Chance is a fine thing. A route on Arran was high on my list of objectives for the winter, but as the season progressed it was becoming an increasingly remote possibility. Then out of the blue Stuart McFarlane emailed me and suggested we visit the island and climb a new route on Beinn Nuis. I jumped at the opportunity, but our first attempt (with Henning Wackerhage) floundered before we even left home with a terrible weather forecast, disrupted ferries and blizzards all over the island. But with disappointment there is often a hidden upside, and in this case the great storm had left the Arran mountains covered deep in snow, and with cold conditions forecast to continue over Easter, the project was back in play.
Unfortunately Henning couldn’t join us second time around, but the logistics worked like clockwork and at 8am on April 1, Stuart and I were gearing up below the impressive North-East Face of Beinn Nuis. The classic Nuis Chimney may be the most popular route on the island (with about half a dozen ascents or so to date), but I was astonished that the impressive face to its right was completely untouched in winter. Standing directly below, it was immediately clear why it had attracted few suitors – the 200m-high wall is defended at its base by boiler-plate slabs, and above, monolithic walls appeared to block all possible lines through the steep central section. And what was in store on the headwall, buried deep in rime from the recent storm, was anybody’s guess.
Looking more closely however, there was a single line of weakness that cut through the steep lower slabs – a ribbon of turf no more than 15cm wide that emerged onto a steep undercut ramp. Where this led to was unclear, but this was the genesis of a line that Stuart had spotted through the mist 17 years before and was the reason why we were now here. As always there was nothing more to do, except start climbing.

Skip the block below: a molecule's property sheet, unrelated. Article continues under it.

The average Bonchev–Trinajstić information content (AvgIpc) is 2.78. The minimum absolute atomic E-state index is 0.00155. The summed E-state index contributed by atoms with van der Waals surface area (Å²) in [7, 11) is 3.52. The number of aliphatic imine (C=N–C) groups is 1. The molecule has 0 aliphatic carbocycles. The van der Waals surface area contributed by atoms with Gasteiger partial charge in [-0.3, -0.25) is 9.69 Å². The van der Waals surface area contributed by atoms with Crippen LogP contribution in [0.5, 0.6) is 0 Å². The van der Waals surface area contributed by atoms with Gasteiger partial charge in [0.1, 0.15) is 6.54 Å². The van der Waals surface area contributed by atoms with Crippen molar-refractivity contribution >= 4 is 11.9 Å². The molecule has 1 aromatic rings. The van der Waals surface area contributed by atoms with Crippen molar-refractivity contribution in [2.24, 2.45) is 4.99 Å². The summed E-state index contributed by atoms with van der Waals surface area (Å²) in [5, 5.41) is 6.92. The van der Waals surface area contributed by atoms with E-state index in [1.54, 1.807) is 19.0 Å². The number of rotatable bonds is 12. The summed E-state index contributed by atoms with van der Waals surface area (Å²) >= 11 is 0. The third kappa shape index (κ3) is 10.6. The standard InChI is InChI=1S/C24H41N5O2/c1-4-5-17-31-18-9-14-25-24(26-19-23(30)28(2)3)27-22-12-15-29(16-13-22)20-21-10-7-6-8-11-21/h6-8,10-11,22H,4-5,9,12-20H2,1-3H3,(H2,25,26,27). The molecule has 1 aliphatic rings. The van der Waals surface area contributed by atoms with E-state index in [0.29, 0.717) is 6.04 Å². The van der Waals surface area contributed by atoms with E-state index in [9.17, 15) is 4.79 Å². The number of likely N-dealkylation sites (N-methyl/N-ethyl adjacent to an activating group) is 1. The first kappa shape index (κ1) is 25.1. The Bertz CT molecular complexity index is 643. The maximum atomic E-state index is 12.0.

Above the ribbon, we followed our noses taking a natural zigzag line between the impenetrable granite walls on patches of well-spaced turf. The climbing looked daunting from below, and was often poorly protected, but no move was particularly difficult and the pitches flowed. We topped out in sunshine just below the summit cairn. Six varied ropelengths lay below us, all set against an incredible backdrop of mountain, glen and sea. Stuart suggested we call the route After the Storm (VI,5) – an appropriate name for a memorable journey up an outstanding face.
We considered other venues for our second day, but we were drawn back to the architectural splendour of Nuis, and added The Nuis’s Tooth (III,4) on the prominent pinnacle to the right of Gully 5. On the ferry that evening we reflected on our trip. I had fulfilled a long-term ambition of winter climbing on Arran, but for Stuart the satisfaction was deeper and more personal. From his hometown of Stevenston, Stuart can now stare with well deserved pride across the water towards Arran and the beguiling cliffs on the North-East Face of Nuis.